One of the most important subjects of "The Brother Gardeners" is, indirectly, 18th century American Colonial History. The continuous close relationship between John Bartram and his English "Brothers" when America was about to launch the War of Independence reminds us of how close the colonies were to the English and how badly the English government misread and lost their richest and closest allies.
Benjamin Franklin, Thomas Jefferson and a few other people you may have heard of are also important to this first part of "Brother Gardeners". So much so that Wulf has written a second book about some of the "Founding Gardeners".
The Kindle Edition may not be for the serious student of Gardening or History. Access to the footnotes is excellent by touch. The footnotes are not distracting and are terse and well done. But if you want to read the extensive bibliography you risk getting lost. And the glossary is almost unreadable since it is in an extremely small typeface and not expandable.
Read this book once to learn about the "Brothers". Read it again with a computer handy for the original Notes of Captain Cook and Joseph Banks and others, and above all for the original botanical illustrations from various people mentioned in the text. If you are a biologist and think you know Linnaeus, this book and the online primary source material may revise or amplify you view.
This reviewer is an old biologist with more than a year in Antarctica and another in England and some its gardens and I learned something from Andrea Wulf on almost every page of this innocent looking book.
But other key players are discussed as well, including Carl Linnaeus of Sweden who developed a sexual system for classifying plants which eventually came to dominate the study of botany. Another interesting character is Philip Miller whose "Gardeners Dictionary" (1731) was an influential encyclopedia of plants and trees which made information about plants easily accessible to all. The author traces how the very wealthy and titled became interested in stocking their estates with these enchanting American plants and shrubs, many of which were obtained from Bartram. From the upper classes, interest spread to the rest of British society and gardening became a "national craze." Eventually, flowers became enormously popular as well.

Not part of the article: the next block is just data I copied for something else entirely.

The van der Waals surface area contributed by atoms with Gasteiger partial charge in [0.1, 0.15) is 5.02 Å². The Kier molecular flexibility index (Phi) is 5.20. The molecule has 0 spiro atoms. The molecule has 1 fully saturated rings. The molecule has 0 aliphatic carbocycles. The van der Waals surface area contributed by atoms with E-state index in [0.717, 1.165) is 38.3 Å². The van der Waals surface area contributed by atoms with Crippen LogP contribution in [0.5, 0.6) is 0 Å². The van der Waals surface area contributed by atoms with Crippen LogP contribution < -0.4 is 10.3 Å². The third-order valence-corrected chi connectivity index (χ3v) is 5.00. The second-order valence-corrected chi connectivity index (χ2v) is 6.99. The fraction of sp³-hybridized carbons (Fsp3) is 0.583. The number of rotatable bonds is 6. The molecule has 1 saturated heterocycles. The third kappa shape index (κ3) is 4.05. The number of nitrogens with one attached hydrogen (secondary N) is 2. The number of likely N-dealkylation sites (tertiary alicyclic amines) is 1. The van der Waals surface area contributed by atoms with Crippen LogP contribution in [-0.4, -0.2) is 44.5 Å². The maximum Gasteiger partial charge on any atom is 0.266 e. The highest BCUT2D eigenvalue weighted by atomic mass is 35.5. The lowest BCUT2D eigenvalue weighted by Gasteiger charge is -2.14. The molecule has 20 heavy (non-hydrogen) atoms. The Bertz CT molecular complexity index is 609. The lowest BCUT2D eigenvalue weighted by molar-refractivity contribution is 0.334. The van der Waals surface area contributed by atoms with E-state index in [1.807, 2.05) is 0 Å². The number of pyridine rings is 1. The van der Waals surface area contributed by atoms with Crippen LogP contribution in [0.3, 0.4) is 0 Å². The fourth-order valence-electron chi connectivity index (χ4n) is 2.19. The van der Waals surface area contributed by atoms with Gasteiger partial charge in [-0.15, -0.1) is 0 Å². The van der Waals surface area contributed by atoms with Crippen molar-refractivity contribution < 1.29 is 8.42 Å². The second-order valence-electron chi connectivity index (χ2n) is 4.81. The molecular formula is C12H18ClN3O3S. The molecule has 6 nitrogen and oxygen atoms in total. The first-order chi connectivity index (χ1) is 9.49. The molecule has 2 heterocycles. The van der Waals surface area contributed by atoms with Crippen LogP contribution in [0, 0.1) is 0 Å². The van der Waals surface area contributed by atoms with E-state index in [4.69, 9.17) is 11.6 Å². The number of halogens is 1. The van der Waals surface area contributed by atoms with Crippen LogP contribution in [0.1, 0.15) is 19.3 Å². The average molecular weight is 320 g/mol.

However, more than just aesthetics were involved. London became the center of the scientific study of botany. Daniel Solander, protege of Linnaeus, became attached to the British Museum. Along with Joseph Banks, the towering figure of 18th century British science, Solander accompanied Captain Cook to Tahiti, Australia and New Zealand, returning with new specimens. The King converted his Kew Garden into a world respected botanical research center. Banks, who eventually headed the Royal Society, opened his Soho Square house and library to serious researchers. All this led to an increasing number of popular publications on gardening, which enhanced foreign interest in the English landscape garden which was replicated in several countries.
All of this is recounted with great skill and superb narrative by the author. There are some beautiful illustrations; a Glossary of plants which describes some of those discussed in the text; a good bibliography; and ample endnotes and index to support the author's discussion. I challenge anyone to read this book and not have a happy feeling while doing so. What a pleasurable way to learn!